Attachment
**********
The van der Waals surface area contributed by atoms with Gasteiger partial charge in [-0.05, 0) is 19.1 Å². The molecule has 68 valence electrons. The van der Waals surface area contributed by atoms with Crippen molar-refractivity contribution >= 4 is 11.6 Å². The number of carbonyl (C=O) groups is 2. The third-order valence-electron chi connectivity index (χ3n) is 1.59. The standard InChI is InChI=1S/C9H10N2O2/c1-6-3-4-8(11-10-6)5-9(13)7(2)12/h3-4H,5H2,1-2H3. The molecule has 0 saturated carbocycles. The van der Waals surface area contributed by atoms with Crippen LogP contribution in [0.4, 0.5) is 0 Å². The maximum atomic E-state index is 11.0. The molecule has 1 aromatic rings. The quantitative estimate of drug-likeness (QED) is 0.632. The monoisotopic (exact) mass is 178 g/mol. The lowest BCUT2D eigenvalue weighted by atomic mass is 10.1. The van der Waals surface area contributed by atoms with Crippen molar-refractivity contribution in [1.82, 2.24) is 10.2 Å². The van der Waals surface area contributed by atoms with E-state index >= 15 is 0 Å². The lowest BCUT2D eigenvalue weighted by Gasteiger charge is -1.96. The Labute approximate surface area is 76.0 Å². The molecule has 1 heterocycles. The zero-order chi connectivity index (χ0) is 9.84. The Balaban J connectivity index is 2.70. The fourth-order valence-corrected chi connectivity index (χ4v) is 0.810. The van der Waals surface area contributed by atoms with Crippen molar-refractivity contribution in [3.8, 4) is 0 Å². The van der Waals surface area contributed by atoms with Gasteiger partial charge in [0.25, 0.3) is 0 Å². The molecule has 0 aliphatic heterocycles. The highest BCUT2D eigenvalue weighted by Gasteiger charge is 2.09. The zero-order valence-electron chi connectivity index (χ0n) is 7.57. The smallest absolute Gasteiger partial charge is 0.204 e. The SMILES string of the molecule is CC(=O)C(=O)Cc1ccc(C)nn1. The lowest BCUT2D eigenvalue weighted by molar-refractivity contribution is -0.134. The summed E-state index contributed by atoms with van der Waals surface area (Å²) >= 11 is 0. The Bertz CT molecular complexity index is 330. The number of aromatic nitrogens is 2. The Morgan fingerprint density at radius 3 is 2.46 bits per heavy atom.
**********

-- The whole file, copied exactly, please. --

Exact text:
The van der Waals surface area contributed by atoms with Gasteiger partial charge in [-0.05, 0) is 19.1 Å². The molecule has 68 valence electrons. The van der Waals surface area contributed by atoms with Crippen molar-refractivity contribution >= 4 is 11.6 Å². The number of carbonyl (C=O) groups is 2. The third-order valence-electron chi connectivity index (χ3n) is 1.59. The standard InChI is InChI=1S/C9H10N2O2/c1-6-3-4-8(11-10-6)5-9(13)7(2)12/h3-4H,5H2,1-2H3. The molecule has 0 saturated carbocycles. The van der Waals surface area contributed by atoms with Crippen LogP contribution in [0.4, 0.5) is 0 Å². The maximum atomic E-state index is 11.0. The molecule has 1 aromatic rings. The quantitative estimate of drug-likeness (QED) is 0.632. The monoisotopic (exact) mass is 178 g/mol. The lowest BCUT2D eigenvalue weighted by atomic mass is 10.1. The van der Waals surface area contributed by atoms with Crippen molar-refractivity contribution in [1.82, 2.24) is 10.2 Å². The van der Waals surface area contributed by atoms with E-state index >= 15 is 0 Å². The lowest BCUT2D eigenvalue weighted by Gasteiger charge is -1.96. The Labute approximate surface area is 76.0 Å². The molecule has 1 heterocycles. The zero-order chi connectivity index (χ0) is 9.84. The Balaban J connectivity index is 2.70. The fourth-order valence-corrected chi connectivity index (χ4v) is 0.810. The van der Waals surface area contributed by atoms with Crippen molar-refractivity contribution in [3.8, 4) is 0 Å². The van der Waals surface area contributed by atoms with Gasteiger partial charge in [0.25, 0.3) is 0 Å². The molecule has 0 aliphatic heterocycles. The highest BCUT2D eigenvalue weighted by Gasteiger charge is 2.09. The zero-order valence-electron chi connectivity index (χ0n) is 7.57. The smallest absolute Gasteiger partial charge is 0.204 e. The SMILES string of the molecule is CC(=O)C(=O)Cc1ccc(C)nn1. The lowest BCUT2D eigenvalue weighted by molar-refractivity contribution is -0.134. The summed E-state index contributed by atoms with van der Waals surface area (Å²) >= 11 is 0. The Bertz CT molecular complexity index is 330. The number of aromatic nitrogens is 2. The Morgan fingerprint density at radius 3 is 2.46 bits per heavy atom.